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Taylor Swift will perform in Shanghai on Nov. 10 as part of Alibaba's countdown to its Singles Day sale, the world's largest online shopping event.
Why it matters: It's an easy way for the world's biggest pop star to get huge exposure in a massive market, but Swift is sure to face some blowback for choosing to perform for a Chinese tech giant after the recent NBA controversy highlighted the power that China's economy can have over Americans' free speech.
- That risk is highlighted by the fact that Swift is the only major American artist mentioned in Alibaba's press release for the event.
- Alibaba's Singles Day is bigger than Black Friday and Cyber Monday combined, raking in $30.7 billion in 24 hours last year and topping Amazon's Prime Day sales in less than 10 minutes.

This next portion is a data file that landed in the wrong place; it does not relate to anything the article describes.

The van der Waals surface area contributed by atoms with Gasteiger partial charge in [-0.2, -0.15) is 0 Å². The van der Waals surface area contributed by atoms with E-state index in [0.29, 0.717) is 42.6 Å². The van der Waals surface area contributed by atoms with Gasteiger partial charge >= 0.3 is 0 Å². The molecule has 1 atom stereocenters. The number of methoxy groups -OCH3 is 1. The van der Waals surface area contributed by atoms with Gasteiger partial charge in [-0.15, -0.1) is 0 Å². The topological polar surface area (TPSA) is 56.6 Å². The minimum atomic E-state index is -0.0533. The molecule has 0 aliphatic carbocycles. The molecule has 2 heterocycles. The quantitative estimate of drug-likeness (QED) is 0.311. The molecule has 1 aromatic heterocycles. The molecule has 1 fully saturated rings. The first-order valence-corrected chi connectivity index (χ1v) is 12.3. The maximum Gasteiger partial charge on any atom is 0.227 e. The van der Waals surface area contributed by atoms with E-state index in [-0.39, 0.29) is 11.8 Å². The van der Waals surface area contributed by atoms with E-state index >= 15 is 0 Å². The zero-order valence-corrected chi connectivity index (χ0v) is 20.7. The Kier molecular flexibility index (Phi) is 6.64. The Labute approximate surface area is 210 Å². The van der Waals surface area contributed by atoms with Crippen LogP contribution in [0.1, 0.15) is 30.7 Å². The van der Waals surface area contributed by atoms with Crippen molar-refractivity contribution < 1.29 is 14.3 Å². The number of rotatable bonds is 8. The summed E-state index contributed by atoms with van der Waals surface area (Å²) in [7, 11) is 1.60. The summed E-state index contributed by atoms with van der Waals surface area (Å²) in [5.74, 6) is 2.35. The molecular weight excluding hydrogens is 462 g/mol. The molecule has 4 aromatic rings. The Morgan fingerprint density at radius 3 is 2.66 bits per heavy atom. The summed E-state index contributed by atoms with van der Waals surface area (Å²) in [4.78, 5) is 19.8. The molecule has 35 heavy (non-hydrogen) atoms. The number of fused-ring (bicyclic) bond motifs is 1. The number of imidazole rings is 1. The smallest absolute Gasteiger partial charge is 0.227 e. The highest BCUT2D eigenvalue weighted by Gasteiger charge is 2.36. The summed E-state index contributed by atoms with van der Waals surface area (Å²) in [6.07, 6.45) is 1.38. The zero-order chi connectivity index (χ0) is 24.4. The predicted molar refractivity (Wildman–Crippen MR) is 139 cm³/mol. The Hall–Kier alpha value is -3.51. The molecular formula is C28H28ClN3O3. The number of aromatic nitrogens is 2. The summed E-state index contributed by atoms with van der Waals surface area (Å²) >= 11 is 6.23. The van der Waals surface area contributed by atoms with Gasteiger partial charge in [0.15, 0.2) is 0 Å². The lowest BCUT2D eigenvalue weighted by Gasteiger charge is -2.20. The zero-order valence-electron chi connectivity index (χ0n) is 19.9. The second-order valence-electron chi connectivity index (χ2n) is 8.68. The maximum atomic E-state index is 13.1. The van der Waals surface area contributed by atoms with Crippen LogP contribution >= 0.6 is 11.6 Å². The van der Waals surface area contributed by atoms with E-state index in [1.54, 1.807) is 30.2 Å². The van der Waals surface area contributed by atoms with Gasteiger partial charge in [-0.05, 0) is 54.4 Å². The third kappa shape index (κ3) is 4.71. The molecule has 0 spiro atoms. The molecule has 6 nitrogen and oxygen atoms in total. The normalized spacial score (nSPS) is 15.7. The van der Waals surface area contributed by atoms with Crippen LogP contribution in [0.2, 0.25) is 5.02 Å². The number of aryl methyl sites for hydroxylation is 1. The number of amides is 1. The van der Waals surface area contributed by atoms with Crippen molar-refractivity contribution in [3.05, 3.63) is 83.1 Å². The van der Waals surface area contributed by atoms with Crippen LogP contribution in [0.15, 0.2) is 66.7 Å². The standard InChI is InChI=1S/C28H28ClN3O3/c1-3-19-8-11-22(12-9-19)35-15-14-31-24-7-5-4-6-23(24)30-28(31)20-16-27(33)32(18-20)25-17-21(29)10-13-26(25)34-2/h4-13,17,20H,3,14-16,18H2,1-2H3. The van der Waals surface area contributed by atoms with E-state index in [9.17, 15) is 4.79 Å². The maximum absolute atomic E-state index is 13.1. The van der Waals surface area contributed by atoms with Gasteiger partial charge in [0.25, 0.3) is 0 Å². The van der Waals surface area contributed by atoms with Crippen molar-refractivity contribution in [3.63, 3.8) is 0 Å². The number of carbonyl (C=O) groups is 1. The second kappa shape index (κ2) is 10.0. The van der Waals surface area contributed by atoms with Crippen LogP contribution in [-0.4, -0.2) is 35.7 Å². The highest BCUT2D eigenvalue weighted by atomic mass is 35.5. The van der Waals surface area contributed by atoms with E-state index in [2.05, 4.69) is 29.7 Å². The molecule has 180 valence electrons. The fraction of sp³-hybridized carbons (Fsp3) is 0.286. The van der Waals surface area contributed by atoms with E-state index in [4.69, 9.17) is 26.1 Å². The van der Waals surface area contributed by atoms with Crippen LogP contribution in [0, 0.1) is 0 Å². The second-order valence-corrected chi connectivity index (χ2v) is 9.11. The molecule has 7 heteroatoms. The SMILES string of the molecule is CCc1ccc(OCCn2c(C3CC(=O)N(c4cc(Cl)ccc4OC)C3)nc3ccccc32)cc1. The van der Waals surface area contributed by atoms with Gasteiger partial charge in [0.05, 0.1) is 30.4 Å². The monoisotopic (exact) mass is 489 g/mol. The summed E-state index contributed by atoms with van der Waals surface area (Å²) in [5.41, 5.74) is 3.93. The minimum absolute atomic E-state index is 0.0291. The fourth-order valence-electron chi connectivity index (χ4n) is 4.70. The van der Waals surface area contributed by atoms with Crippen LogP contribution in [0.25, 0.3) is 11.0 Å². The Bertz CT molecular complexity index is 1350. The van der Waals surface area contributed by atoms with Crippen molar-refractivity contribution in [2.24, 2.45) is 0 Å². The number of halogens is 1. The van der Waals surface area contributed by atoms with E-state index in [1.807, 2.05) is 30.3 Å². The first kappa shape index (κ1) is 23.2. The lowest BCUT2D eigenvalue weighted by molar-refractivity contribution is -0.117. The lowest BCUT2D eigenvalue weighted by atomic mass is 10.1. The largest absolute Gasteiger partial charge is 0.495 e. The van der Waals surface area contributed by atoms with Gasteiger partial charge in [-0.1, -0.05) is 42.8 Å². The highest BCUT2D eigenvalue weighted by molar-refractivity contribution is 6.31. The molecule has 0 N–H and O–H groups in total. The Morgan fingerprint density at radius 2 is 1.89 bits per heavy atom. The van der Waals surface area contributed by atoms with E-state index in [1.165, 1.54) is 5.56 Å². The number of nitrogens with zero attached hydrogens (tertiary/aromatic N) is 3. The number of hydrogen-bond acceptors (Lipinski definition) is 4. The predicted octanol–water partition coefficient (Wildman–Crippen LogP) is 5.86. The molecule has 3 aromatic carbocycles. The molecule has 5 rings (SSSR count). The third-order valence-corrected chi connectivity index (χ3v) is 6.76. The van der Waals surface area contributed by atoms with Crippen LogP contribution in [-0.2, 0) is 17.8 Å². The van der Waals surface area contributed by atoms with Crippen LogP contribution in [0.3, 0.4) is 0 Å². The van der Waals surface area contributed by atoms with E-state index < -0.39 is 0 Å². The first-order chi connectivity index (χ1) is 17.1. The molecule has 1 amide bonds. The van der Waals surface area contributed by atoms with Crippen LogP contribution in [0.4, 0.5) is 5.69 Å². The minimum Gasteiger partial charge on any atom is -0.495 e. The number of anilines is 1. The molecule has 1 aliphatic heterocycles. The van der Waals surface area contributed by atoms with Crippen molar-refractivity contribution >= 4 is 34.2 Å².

The state of play: Swift is already hugely popular in China. Her newest release, "Lover," is the most popular international full-length album in the country this year, per Forbes.
- Getting Swift even more publicity in China could mean big bucks for her record label, Universal Music Group, which signed Swift to a mega-deal last year.
- UMG's parent Vivendi is currently in negotiations to sell a 10% stake — with an option up to 20% — to Tencent, another Chinese tech giant.
- Tencent owns Tencent Music, China's largest streaming service with more than 800 million users. Its U.S. IPO last year valued the company at $21.3 billion, per Reuters.
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